Being Happy: Psychology, Champagne and the World of PR

I received a telephone call from a PR company promoting a well-known champagne brand about a campaign they are about to run. Essentially they wanted suggestions for visual images that evoke happiness. These images are going to be used on TV screens in the back of a limousine. The idea being to associate happiness-evoking images with drinking this particular brand of champagne.

Now I routinely offer psychological insights and coaching tips for news stories and magazine features. The rule is that the journalist will have a couple of questions and would take up about 15 minutes of time and they then mention me in a magazine. I’ll do brief radio and television interviews too on a similar basis.  I’m listed on the British Psychological Society’s (BPS) media-friendly psychologist list. Most of the time I am. The main rule is that it has to be an opportunity to offer real psychology not gimmicks and syndromes made up by editors and producers.

So back to the ‘champagne campaign’. In this case it’s just a PR company taking liberties. I ask if they would like to consult with me on the project. She says ‘No we just want some suggestions’. I reply ‘I’m sure you do’ explain the ‘quotes for credit rule’ and then asked  bluntly ‘What do I get out of this?’ I was told that they would mention my name on the screen in the back of a limo. I politely declined as it sounded too much like advertising without the scope to inject any evidence-based psychology. I told her I would have to pass on this one. However she continued ‘Well we don’t have to credit you. We just want your suggestions’. Clearly, she was not getting the point. I asked if the PR company randomly telephones other professionals for free advice. I didn’t get a response to that one.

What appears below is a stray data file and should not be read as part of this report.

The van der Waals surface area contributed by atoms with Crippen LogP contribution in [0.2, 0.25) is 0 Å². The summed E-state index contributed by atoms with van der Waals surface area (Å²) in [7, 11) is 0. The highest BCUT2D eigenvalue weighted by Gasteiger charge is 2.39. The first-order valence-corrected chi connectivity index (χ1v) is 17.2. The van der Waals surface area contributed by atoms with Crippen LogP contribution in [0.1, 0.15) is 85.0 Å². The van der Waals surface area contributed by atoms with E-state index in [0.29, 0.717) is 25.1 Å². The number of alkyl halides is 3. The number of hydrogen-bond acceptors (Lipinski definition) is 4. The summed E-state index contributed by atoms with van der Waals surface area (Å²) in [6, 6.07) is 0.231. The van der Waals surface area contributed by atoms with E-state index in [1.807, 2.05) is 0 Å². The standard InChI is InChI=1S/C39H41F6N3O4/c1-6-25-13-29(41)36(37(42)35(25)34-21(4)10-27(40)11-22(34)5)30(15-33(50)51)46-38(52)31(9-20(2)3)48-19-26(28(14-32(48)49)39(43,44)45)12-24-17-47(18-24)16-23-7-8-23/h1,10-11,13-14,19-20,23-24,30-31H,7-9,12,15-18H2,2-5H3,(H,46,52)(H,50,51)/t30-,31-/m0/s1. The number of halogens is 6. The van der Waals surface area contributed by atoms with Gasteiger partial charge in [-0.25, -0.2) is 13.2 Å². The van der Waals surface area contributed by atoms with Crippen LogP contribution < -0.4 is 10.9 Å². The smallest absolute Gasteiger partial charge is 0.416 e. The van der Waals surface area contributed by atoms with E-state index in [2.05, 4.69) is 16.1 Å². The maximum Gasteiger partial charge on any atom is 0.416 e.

Now I’m assuming that the PR company will be paid handsomely for its services. I assume the person wasting my time on the phone was also being paid, so why is it acceptable to expect me to give up my time for nothing? If it had been for a charity or something of public value then I wouldn’t have even quibbled. The issue is how in PR companies’ eyes, the psychologist skill-set and expertise has become so devalued. Unfortunately this is in part down to some hack-psychologists who’ll comment on just about anything.